The rear seats fold completely flat when you first tilt the seat bottoms forward. There is no tab, lever, latch - just pull the seat bottoms up from the back. As for the lip between trunk and seats, that has to do with the spare tire size. The compact spare and 3" foam surround make the trunk even with the fold flat rear seats. The full size spare is a few inches above the seats. Without a spare altogether, the trunk floor sits a few inches below the rear seats - Other countries sell the car this way and the spare is optional. I need the cargo room, so slime tire inflator only for me. Not coincidentally, the audio amp has enough extra wire to move from the trunk corner to the shallow spare well.
  • fordson1fordson1 Unconfirmed Posts: 1,512
    I work for a major designer and OEM supplier of auto interiors, among other things. You can go basically two ways with rear seats (with a few exceptions like bc1960 has) - you can use a lower hinge point for the seat back, and flip the seat bottoms forward first - this gives more room and a lower floor, but the downside is that from the hinge to the top of the headrest is very long...so now you have to either use folding headrests, require the owner to remove the headrests, or scoot the front seat way forward to allow that long rear seatback to fold forward. So you're adding cost and complexity and making it more work to fold the seats, but you get a lower folded seat and more room. B5 Passats used this design. Or you can go the other way - I also have a 2011 GTI, subytrojan, and I'm sure you notice that your rear seatback hinge is much higher; in fact, the bottom cushion actually rises up at the rear and forms part of the backrest, and the LATCH anchors are integral to it. They feel very substantial and don't move around at all because they're fixed in place. The seatback hinge point is higher, and measured from the hinge to the top of the headrest the seatback is shorter and folds without the headrests hitting the back of the front seats. They are much easier to use, but you don't get as low a load floor, and no, they don't fold flat - go try them right now and you'll see I'm right. And yes, the decision of load floor height and folding seat design is partially driven by the type of spare. My 2011 GTI and yours use a full-size spare.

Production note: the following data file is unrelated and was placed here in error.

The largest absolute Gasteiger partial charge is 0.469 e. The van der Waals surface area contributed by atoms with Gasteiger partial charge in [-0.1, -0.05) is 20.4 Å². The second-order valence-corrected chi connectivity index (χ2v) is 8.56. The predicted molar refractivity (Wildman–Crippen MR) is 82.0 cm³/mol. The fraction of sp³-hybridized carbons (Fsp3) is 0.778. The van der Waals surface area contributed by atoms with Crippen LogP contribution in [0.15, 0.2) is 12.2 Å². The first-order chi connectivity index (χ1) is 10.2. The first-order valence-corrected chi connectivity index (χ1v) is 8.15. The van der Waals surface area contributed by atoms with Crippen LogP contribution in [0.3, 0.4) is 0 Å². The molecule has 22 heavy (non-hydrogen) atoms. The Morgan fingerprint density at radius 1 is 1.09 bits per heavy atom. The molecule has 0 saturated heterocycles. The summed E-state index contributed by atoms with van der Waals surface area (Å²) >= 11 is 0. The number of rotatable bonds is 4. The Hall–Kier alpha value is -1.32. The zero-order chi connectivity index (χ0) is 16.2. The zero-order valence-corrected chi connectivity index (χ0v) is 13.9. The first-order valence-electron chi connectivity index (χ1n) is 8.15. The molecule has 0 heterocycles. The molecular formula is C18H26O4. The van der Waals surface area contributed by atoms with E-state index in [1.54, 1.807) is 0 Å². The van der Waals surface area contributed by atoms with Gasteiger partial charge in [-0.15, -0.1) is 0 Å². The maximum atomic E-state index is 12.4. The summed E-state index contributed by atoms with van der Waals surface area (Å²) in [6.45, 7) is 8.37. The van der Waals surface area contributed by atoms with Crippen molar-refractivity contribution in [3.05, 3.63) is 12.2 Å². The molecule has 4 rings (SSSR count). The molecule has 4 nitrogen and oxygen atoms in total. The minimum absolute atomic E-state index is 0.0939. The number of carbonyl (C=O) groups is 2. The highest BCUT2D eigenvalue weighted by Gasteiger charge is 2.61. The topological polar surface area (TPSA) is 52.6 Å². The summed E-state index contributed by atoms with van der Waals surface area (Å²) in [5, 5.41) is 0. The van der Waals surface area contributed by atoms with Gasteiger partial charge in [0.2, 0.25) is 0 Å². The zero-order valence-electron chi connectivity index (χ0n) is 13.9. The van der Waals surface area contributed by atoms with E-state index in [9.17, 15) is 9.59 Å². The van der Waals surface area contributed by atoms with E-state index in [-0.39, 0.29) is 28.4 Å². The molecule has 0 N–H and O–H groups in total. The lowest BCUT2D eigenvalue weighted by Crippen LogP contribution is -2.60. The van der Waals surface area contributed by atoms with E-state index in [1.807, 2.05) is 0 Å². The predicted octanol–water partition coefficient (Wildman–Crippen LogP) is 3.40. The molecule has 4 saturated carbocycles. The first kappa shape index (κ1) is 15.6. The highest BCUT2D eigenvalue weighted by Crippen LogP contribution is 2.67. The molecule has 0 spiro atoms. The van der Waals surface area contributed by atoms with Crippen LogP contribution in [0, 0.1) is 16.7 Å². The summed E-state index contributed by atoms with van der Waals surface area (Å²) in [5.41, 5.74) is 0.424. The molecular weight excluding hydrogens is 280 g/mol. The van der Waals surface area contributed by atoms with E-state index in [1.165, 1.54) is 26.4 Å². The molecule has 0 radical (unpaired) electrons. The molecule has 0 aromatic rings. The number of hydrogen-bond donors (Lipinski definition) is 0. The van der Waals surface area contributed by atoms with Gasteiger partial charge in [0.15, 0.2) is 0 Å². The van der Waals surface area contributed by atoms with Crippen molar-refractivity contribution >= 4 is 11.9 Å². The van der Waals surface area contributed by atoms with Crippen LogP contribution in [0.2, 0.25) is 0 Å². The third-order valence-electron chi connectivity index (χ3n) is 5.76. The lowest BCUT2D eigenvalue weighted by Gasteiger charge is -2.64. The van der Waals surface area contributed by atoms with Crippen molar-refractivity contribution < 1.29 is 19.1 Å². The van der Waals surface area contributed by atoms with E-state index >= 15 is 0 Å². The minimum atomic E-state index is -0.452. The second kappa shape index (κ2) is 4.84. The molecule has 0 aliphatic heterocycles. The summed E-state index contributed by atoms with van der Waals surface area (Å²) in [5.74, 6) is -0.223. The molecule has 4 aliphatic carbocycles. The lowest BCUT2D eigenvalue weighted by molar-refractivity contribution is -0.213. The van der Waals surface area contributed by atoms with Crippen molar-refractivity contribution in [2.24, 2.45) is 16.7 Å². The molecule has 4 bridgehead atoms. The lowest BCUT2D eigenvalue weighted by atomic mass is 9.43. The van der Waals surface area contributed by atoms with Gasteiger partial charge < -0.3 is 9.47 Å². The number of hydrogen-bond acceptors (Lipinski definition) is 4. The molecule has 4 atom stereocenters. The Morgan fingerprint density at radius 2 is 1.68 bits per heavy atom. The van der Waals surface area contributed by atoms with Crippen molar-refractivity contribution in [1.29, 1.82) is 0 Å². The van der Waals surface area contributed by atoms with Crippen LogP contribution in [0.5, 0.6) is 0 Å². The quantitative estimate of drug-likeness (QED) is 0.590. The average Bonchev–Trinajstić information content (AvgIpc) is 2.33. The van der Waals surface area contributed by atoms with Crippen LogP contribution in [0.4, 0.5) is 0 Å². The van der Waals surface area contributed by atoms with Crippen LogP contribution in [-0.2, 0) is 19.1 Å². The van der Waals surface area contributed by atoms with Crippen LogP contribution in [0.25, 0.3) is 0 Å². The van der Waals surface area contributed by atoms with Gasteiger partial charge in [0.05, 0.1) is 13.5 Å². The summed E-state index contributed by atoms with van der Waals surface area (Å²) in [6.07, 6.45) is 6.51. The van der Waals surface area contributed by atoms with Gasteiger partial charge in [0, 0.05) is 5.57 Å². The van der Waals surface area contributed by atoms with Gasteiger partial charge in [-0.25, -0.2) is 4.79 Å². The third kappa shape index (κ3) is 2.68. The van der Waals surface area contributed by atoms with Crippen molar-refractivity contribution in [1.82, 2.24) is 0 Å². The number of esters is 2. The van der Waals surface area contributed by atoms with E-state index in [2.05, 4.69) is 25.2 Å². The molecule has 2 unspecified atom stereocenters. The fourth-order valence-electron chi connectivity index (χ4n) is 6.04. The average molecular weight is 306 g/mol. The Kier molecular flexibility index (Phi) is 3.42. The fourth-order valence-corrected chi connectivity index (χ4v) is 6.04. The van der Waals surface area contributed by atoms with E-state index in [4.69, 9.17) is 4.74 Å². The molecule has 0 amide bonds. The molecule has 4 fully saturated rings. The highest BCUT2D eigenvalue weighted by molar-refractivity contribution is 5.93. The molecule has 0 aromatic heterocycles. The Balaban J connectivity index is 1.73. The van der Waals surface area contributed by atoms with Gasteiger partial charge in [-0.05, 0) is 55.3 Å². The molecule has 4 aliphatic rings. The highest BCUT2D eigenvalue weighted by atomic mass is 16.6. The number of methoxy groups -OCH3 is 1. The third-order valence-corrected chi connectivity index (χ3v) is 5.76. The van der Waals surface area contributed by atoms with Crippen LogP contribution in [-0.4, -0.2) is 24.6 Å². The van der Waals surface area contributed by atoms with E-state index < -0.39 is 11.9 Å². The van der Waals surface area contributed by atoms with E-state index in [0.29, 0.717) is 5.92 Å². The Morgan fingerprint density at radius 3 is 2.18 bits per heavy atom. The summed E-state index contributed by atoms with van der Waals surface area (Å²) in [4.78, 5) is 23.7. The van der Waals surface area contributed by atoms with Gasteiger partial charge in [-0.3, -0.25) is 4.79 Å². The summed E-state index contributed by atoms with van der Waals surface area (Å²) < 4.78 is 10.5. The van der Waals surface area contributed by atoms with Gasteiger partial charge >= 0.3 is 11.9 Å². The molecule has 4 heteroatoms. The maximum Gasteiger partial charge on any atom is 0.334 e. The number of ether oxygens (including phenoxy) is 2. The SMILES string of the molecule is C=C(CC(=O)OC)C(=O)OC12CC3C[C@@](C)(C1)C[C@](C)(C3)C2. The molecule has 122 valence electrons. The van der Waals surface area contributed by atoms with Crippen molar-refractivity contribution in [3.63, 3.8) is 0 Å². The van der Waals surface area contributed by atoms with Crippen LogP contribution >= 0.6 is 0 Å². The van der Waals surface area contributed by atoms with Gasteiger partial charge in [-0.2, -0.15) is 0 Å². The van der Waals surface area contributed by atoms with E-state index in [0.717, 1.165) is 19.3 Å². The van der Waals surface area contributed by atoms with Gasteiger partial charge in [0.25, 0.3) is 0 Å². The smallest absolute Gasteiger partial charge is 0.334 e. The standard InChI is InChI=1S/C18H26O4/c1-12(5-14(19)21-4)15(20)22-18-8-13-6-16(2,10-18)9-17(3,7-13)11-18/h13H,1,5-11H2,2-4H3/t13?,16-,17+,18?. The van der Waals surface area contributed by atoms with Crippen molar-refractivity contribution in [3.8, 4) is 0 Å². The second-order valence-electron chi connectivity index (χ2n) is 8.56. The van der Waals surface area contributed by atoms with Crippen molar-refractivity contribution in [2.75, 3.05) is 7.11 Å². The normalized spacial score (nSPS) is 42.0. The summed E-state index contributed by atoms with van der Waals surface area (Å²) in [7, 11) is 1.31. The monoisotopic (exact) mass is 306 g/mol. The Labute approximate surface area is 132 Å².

• subytrojan_2subytrojan_2 Member Posts: 79
    Appreciate your detailed response, fordson1. I put "flat" in quotes because as you noted, there is totally still a slight tilt to it. Perhaps we're just dealing with different strokes for different folks (with design choices and limitations factored in). The Focus does it just like the Xterra (I work for the product marketing agency Nissan (U.S. and Canada), Infiniti (U.S. and Canada), Audi of America and Subaru of America use for their brochures and other content). http://www.focusfanatics.com/forum/showthread.php?t=257493 I'm not too sure how comfortable Erin would be driving with the driver's seat scooted forward in this manner. Good discussion, everyone!
  • subytrojan_2subytrojan_2 Member Posts: 79
    Appreciate your perspective, too, bc1960. The Fit is a B-segment car, but Elantra GT and Forte are correct. I would argue the Focus' tabs are not "quite obvious." http://cars.about.com/od/ford/ig/2012-Ford-Focus-photos/2012-Ford-Focus-Hatchback-folding-seat.htm

    Even with the seats down, the Focus ST's cargo area is still raised due to the spare tire.

    http://www.focusst.org/forum/focus-st-discussions/561-dog-friendly-2.html
  • ericheseriches Member Posts: 80
    @ fordson1: As always, the level of detail and accuracy in your comments is impressive. I'm amazed that you bother to read my stuff as often as you do, given how many times I've disappointed you.
  • fordson1fordson1 Unconfirmed Posts: 1,512
    @eriches: you are one of the more thoughtful and committed staffers. I criticize, but I'm sure I'm not fully aware of the constraints you folks are operating under. Thank you for the handsome compliment.
  • north52north52 CanadaMember Posts: 11
    Interesting.
    Does the Focus ST have a different rear seat design/layout than the regular Ford Focus? My daughter has a 2012 Focus Titanium and the rear seat bottoms flip forward. Then, when the seat backs are folded forward into the cavity, the new cargo area is one flat, horizontal plane.